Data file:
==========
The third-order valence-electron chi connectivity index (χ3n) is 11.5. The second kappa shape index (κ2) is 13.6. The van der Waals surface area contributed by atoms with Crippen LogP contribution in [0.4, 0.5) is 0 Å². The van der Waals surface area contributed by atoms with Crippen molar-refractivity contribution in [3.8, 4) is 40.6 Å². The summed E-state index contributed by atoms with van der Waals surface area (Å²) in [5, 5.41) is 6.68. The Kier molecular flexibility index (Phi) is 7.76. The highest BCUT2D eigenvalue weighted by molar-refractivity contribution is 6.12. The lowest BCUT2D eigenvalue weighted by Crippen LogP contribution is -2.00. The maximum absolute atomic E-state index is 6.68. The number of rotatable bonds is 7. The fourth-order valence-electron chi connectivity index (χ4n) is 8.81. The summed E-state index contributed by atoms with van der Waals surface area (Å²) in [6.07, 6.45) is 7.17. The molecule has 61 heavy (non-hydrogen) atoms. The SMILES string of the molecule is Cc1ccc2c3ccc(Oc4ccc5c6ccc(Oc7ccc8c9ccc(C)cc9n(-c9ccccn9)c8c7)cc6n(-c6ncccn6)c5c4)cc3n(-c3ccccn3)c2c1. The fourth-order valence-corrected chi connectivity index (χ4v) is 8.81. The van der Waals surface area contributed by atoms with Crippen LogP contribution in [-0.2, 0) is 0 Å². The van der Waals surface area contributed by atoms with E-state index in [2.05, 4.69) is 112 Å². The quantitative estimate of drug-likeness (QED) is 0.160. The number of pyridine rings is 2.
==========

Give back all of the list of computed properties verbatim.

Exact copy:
The third-order valence-electron chi connectivity index (χ3n) is 11.5. The second kappa shape index (κ2) is 13.6. The van der Waals surface area contributed by atoms with Crippen LogP contribution in [0.4, 0.5) is 0 Å². The van der Waals surface area contributed by atoms with Crippen molar-refractivity contribution in [3.8, 4) is 40.6 Å². The summed E-state index contributed by atoms with van der Waals surface area (Å²) in [5, 5.41) is 6.68. The Kier molecular flexibility index (Phi) is 7.76. The highest BCUT2D eigenvalue weighted by molar-refractivity contribution is 6.12. The lowest BCUT2D eigenvalue weighted by Crippen LogP contribution is -2.00. The maximum absolute atomic E-state index is 6.68. The number of rotatable bonds is 7. The fourth-order valence-electron chi connectivity index (χ4n) is 8.81. The summed E-state index contributed by atoms with van der Waals surface area (Å²) in [6.07, 6.45) is 7.17. The molecule has 61 heavy (non-hydrogen) atoms. The SMILES string of the molecule is Cc1ccc2c3ccc(Oc4ccc5c6ccc(Oc7ccc8c9ccc(C)cc9n(-c9ccccn9)c8c7)cc6n(-c6ncccn6)c5c4)cc3n(-c3ccccn3)c2c1. The fourth-order valence-corrected chi connectivity index (χ4v) is 8.81. The van der Waals surface area contributed by atoms with Crippen LogP contribution in [-0.2, 0) is 0 Å². The van der Waals surface area contributed by atoms with E-state index in [2.05, 4.69) is 112 Å². The quantitative estimate of drug-likeness (QED) is 0.160. The number of pyridine rings is 2.